A visitor poses with the wax figure of actor Bruce Lee at the first wax museum in Selangor State, Malaysia, Aug. 15, 2013. (Xinhua/Chong Voon Chung)
by Ronald Ssekandi
KAMPALA, Oct. 3 (Xinhua) -- In the shanty slum of Wakaliga on the outskirts of Uganda's capital Kampala is a movie studio that is little known at home but is gaining international fame.
Clogged trenches, semi-permanent houses are what makes part of the set at Wakaliwood, a movie studio run by Ramon Film Productions.
Isaac Nabwana is the brain behind Wakaliwood. In his childhood, Nabwana's brothers used to narrate to him Chinese movies they had watched at the cinemas. Nabwana could only imagine the moves in the movies.
"I was inspired by the stories of the Chinese movies. I remember some names like Wang Yu, Bruce Lee and later on Jet Li and Jackie Chan," Nabwana told Xinhua in a recent interview.
This sparked off his dream in the 1990s that one day he would set up a studio to produce movies. To begin with, he picked Kung Fu trainees from his brother's school to shoot video clips.
"The stories were not connecting because we did not have a script. It was a puzzle to me," he said.
Nabwana learnt how to write a script and in 2010, he released the movie titled, "Who Killed Captain Alex?' Since then, he has directed several movies, in which Kung Fu stunts never missed.
"We love the Chinese culture of Kung Fu which has its own importance like body fitness, self-defense ... we need that in our society, it is almost a medicine," Nabwana said.
"BRUCE LEE OF UGANDA"
As Nabwana continues to get international attention, he is focusing on the Chinese market. Apart from China having a big market, Nabwana hopes the Kung Fu stunts in his movies will speak more to the Chinese population.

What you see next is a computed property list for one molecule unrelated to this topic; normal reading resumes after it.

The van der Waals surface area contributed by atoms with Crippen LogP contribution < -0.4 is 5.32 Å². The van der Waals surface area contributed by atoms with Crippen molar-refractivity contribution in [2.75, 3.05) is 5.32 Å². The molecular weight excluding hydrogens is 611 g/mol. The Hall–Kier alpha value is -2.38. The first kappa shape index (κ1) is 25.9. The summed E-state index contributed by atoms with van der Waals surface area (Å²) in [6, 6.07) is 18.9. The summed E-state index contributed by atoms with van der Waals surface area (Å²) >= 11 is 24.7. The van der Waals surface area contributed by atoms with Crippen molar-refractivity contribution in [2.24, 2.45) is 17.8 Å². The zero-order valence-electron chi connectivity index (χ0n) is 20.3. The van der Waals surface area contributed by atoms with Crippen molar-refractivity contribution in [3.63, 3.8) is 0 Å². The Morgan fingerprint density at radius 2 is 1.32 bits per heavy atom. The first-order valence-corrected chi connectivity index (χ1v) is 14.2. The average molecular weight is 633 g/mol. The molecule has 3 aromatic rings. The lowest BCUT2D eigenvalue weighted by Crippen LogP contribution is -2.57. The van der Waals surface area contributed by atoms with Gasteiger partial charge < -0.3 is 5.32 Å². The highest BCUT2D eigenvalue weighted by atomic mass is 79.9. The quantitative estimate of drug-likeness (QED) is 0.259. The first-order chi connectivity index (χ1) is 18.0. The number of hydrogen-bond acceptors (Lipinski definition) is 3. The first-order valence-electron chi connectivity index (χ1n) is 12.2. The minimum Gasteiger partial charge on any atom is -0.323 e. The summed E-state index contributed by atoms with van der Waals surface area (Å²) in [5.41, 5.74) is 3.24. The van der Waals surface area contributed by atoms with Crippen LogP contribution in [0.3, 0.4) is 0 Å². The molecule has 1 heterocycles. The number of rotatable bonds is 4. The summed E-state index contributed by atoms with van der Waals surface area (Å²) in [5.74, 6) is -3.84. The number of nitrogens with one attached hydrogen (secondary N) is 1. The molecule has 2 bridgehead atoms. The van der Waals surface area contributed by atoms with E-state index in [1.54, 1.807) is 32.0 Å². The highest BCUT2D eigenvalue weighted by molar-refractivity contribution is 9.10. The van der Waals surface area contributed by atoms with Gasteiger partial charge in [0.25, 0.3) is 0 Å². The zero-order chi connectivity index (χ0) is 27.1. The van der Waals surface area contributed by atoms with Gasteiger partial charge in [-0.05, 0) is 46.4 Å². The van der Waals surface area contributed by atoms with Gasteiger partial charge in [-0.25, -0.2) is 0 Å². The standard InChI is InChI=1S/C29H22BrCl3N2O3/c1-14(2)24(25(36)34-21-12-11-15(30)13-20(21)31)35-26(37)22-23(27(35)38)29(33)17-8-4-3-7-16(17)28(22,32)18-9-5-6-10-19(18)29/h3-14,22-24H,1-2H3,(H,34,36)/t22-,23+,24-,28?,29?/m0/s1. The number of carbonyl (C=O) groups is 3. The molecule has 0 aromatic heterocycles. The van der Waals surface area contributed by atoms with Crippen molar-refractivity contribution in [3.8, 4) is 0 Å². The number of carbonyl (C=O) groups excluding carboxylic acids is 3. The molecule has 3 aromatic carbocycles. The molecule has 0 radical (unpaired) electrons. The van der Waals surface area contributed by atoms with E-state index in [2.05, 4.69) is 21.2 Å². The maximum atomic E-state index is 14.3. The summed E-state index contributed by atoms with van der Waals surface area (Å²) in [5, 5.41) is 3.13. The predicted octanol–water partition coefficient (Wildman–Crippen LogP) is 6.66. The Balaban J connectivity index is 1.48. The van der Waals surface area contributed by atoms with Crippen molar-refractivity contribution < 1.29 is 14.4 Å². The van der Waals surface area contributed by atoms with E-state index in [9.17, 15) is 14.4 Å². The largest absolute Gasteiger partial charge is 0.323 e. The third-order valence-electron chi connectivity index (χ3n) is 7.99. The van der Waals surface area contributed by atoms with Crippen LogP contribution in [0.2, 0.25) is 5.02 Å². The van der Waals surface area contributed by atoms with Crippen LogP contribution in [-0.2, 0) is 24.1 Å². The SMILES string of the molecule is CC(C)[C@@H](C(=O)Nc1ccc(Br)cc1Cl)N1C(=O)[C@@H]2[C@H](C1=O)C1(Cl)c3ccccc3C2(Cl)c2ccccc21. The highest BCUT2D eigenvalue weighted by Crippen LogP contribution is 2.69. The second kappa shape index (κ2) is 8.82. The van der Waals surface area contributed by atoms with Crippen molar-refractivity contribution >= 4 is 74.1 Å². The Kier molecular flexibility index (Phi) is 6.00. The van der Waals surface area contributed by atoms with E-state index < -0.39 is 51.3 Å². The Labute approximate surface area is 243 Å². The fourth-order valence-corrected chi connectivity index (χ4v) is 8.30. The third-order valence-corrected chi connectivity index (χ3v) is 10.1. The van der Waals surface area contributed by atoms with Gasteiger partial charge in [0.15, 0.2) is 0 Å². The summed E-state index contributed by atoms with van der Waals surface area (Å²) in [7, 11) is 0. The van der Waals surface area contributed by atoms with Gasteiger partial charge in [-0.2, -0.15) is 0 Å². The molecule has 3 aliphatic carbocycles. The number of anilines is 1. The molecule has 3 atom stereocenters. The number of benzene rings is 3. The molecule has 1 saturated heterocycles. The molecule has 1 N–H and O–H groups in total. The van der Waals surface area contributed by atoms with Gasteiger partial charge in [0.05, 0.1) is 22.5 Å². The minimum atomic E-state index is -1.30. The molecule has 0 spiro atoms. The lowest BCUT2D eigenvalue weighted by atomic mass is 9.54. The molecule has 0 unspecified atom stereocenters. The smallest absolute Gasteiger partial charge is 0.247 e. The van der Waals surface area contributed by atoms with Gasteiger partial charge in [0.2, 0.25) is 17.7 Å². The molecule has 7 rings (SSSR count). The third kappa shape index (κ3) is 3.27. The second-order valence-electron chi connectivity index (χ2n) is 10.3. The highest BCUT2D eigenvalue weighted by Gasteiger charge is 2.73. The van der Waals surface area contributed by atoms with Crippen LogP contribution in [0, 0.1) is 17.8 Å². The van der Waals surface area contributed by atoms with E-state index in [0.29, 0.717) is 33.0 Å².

One of the latest movies he has directed is "Bruce U," which was acted basing on Chinese film star Bruce Lee.
"Bruce Lee was famous here, and I think he is one of the few Chinese who sold the Chinese image in Uganda. And now we have Jackie Chan, Donnie Yen. But Bruce Lee made a very remarkable impact on us, so that is why I decided to call it 'Bruce U' meaning Bruce Lee of Uganda," Nabwana said.
The movie was acted by both Chinese and Ugandan actors. Some of the scenes of the movie were shot at China's the South Shaolin Temple.
The movie tells the story of a Uganda boy Kiwa, who loved Chinese Kung Fu since his childhood and gets a chance to learn Kung Fu at a Shaolin Temple.
"Smile Africa", a project aimed at helping spread Chinese culture in Africa, played a major role in the production of the movie by inviting Nabwana and his cast to the South Shaolin Temple to shoot some scenes.
AIMING FOR INDUSTRY TAKEOFF
Uganda's movie industry is still in its formative stages. Vincent Bagiire, permanent secretary of the ministry of information, communication, and technology, said partnership with countries like China are critical in developing the industry.
Bagiire, who was speaking during the premiere of "Bruce U" in August, said the movie industry can contribute to a more informed society, help shape attitudes and develop the minds of local viewers.
"We need to expedite the process to protect the huge potential that the industry presents to cause employment, as well as economic and cultural growth," he said.
Nabwana decided to have his studio in Wakaliga as it was not only his home area but also budget friendly.
"I know we need good cameras, computers but even without, you can not just sit, we have the talent, we have the passion, we can do it," he said.
"We have people who can make props, makeup artists, we have so many people coming together," he added.
Nabwana acknowledges that budget constraints are always a key challenge but is optimistic that over time, the industry will start generating revenue.
His dream is to set up a studio on a 10-acre piece of land, though he is currently operating on a piece of land that is less than half an acre.
"We are training children, they are ten in number. They are going to be the future of this industry. If you are to build a film industry, we have to start from children," he said.
"My dream is seeing a big studio with the young generation learning how to edit, direct and write scripts. That is my dream if I get money."
Nabwana has partnered with an American film promoter Alan Hofmanis to ensure his movies reach the international market.
Hofmanis told Xinhua in a recent interview that they have arranged tours to Europe, India, Kazakhstan, and the United States to promote Wakaliwood movies.